[31] I cannot see that he is in any way handicapped in the preparation of his case. It is possible that there may be some extraordinary development at the trial, but the court has a discretion to allow rebutting evidence to meet any such situation, and for this purpose may, if necessary, grant an adjournment, making any appropriate order as to costs. There remains the question whether the denial can be said to be evasive. At first sight, there might seem an analogy with the example given in rule 9.

[32] If it is averred that a defendant received a certain sum, it is evasive merely to deny the receipt of that sum. The defendant must either say what sum he received, or that he received nothing.

[33] On consideration, however, I do not think the analogy a good one. A denial by a defendant that he has received, say, £50, is, on the face of it, a denial of liability and it is obviously misleading to the plaintiff and to the court if he had in fact received £49. Here, however, the issue is one of negligence and that is clearly denied. The time when the accident occurred is not a primary issue. It may, or may not, be of importance in assessing the evidence of negligence.

[34] It is true that the appellant has referred to "darkness" in his plaint but only in the particulars, and a defendant is not required to plead to particulars (Chapple v. E.T.U. (1961) 3 All E.R. 612).

[35] In my opinion, the denial was not evasive. For the reasons I have given, I think the learned Judge was right in refusing to order particulars and I would dismiss the appeal.


[36] The facts giving rise to this appeal are fully stated in the judgment of Law, J.A. and I will not repeat them. Suffice it to say that the appellant, who was the plaintiff in the court below, averred in his plaint that the accident on which his claim was found occurred at 7.45.p.m. on the day and at the place stated. The respondent admitted that the accident had taken place on the date and at the place stated but did not admit that "it occurred at 7.45.p.m. as alleged". As the appellant's case is partly founded on the accident having occurred in darkness, the time is clearly a material factor in the case. I do not think also that there is any material difference between a non-admission and a denial.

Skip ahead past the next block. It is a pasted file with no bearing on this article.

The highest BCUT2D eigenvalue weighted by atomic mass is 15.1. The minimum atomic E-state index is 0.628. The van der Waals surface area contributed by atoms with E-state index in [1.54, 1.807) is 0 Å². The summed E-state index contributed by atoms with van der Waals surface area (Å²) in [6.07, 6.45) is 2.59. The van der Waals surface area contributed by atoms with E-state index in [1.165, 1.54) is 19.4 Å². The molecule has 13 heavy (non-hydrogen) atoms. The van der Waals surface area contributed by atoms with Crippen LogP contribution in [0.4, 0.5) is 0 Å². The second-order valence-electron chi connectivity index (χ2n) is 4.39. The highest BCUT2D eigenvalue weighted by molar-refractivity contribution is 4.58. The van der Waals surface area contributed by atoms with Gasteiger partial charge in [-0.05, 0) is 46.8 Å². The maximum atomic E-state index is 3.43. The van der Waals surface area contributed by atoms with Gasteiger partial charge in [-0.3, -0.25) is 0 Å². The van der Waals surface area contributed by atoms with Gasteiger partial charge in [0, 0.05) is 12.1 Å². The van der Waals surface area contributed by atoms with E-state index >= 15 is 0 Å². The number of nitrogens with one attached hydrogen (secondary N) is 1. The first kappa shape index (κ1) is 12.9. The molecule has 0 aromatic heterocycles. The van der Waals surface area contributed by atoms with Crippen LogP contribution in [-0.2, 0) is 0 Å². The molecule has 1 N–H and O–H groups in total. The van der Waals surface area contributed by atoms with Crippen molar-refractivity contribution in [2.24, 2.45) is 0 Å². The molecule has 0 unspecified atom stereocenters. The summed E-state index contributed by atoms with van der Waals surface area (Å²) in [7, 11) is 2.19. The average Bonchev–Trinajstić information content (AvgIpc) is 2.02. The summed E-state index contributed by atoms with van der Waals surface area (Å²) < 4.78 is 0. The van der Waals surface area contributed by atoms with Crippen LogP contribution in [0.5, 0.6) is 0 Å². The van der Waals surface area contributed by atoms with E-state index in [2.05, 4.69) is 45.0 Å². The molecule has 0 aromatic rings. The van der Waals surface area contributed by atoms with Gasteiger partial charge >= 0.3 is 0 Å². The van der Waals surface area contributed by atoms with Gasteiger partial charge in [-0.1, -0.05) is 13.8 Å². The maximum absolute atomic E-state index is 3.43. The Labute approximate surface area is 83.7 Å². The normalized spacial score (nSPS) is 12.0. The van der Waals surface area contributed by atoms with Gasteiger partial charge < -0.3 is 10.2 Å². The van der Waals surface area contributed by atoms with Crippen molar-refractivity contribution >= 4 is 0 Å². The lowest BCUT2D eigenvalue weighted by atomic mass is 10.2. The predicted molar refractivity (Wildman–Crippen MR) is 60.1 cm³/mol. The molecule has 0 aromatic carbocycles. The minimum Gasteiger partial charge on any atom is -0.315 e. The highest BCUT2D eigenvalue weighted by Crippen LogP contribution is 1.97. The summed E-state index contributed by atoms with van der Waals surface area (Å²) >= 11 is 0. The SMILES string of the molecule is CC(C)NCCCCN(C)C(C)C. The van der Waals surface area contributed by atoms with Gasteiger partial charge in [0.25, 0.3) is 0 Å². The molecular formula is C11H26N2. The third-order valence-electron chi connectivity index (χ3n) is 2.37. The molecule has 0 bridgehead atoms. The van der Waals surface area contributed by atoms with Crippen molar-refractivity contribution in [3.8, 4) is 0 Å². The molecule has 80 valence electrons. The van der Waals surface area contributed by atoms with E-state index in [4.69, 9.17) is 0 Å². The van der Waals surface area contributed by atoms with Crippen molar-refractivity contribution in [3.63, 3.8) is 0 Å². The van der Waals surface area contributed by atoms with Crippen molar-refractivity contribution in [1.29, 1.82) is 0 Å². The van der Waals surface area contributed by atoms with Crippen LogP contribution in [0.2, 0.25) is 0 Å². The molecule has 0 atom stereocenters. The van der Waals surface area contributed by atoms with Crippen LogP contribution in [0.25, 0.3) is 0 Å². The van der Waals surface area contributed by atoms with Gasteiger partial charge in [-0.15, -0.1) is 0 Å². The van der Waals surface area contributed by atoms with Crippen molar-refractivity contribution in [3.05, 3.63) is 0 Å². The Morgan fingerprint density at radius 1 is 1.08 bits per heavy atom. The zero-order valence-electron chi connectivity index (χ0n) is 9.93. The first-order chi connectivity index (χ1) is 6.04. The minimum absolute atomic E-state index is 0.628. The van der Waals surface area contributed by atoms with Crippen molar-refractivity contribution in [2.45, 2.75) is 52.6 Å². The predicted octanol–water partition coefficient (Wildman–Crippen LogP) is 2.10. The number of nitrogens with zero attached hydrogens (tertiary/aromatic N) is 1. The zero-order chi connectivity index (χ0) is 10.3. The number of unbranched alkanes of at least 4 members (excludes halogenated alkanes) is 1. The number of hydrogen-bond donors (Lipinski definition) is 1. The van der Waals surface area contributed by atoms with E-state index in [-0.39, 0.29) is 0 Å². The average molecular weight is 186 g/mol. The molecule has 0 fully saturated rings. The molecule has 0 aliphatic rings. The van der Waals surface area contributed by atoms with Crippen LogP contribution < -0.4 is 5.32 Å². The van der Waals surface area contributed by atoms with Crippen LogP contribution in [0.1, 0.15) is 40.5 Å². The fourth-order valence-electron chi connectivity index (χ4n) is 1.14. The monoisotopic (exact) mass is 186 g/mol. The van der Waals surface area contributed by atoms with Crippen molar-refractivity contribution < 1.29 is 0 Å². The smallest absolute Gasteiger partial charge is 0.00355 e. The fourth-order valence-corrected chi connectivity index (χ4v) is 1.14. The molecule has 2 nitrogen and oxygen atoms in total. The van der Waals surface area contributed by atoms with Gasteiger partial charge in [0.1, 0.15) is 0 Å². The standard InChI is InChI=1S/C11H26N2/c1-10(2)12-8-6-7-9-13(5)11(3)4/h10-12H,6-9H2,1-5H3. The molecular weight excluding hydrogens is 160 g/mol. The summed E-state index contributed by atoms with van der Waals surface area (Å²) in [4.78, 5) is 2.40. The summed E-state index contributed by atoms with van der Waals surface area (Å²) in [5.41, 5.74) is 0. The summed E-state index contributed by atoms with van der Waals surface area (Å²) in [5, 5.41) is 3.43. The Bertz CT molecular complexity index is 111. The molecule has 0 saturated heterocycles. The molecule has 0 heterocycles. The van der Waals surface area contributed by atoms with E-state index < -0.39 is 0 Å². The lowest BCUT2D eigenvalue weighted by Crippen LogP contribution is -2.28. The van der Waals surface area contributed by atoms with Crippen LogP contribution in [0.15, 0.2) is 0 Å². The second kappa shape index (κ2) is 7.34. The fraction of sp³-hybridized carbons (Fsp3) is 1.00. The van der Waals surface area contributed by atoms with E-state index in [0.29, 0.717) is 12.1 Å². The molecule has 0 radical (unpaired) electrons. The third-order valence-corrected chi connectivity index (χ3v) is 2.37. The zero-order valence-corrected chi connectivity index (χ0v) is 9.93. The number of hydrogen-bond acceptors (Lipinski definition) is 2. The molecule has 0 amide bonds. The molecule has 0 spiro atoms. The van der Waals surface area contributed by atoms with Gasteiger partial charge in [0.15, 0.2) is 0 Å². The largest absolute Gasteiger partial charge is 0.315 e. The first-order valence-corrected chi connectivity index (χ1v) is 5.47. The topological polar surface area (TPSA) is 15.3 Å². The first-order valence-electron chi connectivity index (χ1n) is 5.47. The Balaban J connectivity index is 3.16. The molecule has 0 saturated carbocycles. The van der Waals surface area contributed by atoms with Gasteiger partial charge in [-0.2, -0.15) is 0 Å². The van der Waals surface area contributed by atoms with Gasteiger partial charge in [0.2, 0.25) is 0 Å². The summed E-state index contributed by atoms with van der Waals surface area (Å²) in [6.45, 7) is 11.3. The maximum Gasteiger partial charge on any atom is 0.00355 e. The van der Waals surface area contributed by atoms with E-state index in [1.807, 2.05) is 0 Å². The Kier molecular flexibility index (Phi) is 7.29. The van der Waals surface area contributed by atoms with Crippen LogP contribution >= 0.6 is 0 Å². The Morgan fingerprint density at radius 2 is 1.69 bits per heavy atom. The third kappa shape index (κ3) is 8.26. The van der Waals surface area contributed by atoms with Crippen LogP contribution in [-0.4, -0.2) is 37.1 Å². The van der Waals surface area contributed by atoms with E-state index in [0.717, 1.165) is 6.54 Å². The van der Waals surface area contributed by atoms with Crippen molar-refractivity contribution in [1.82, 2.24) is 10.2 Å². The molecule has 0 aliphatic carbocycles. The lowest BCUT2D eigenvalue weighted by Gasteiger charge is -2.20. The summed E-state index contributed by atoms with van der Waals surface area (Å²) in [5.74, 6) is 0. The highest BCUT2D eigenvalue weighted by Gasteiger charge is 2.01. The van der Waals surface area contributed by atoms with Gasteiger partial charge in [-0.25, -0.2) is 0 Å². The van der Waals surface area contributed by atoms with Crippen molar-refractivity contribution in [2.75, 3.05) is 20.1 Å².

[37] It is contended for the appellant that in these circumstances the respondent's defence is evasive and that unless he gives particulars of the time when the accident occurred the appellant would be taken by surprise at the trial if it were sought to prove that it occurred in daylight.

[38] I cannot see any merit in the latter contention. Surely it is for the appellant to prove his case and he knows that time is in issue. I fail to see how in these circumstances he can say that he would be taken by surprise on the matter of time.

[39] As regards the allegation of evasiveness, a denial in the form in which it was made in this case is an extremely common form of pleading and does not seem to me to be embarrassing as it makes it quite clear that time is in issue. The Civil Procedure Rules of Uganda on the subject of particulars are not materially different from the rules of the Supreme Court in England and consequently guidance may be obtained from the decided English cases.

[40] In Fox v. H. Wood (Harrow) Limited, (1962) 3 All E.R. 1100, a workman put his foot in a hole in the floor at his place of work; he fell and was injured. In an action by the workman against his employers for damages for negligence, the defendants, by their defence, alleged contributory negligence and pleaded "it is admitted that the plaintiff suffered an accident on the date referred to in the statement of claim during the course of his employment, but no admissions are made as to the circumstances of the alleged accident."

[41] The plaintiff applied for particulars of the accident admitted and for a description of it, saying when and where it occurred. It was held by the Court of Appeal that the defendants should not be ordered to give particulars of the accident admitted.

[42] I cannot distinguish the present case from that case, and I would, with respect, endorse what Diplock, L.J. said in it.

"I might add that the only effect of permitting particulars to be given where the pleading is in this form would be to dissuade defendants from making such admissions as they can to limit the issues at the trial."

[43] I would accordingly dismiss this appeal and as Spry, J.A. is of the same view, the appeal is dismissed with costs.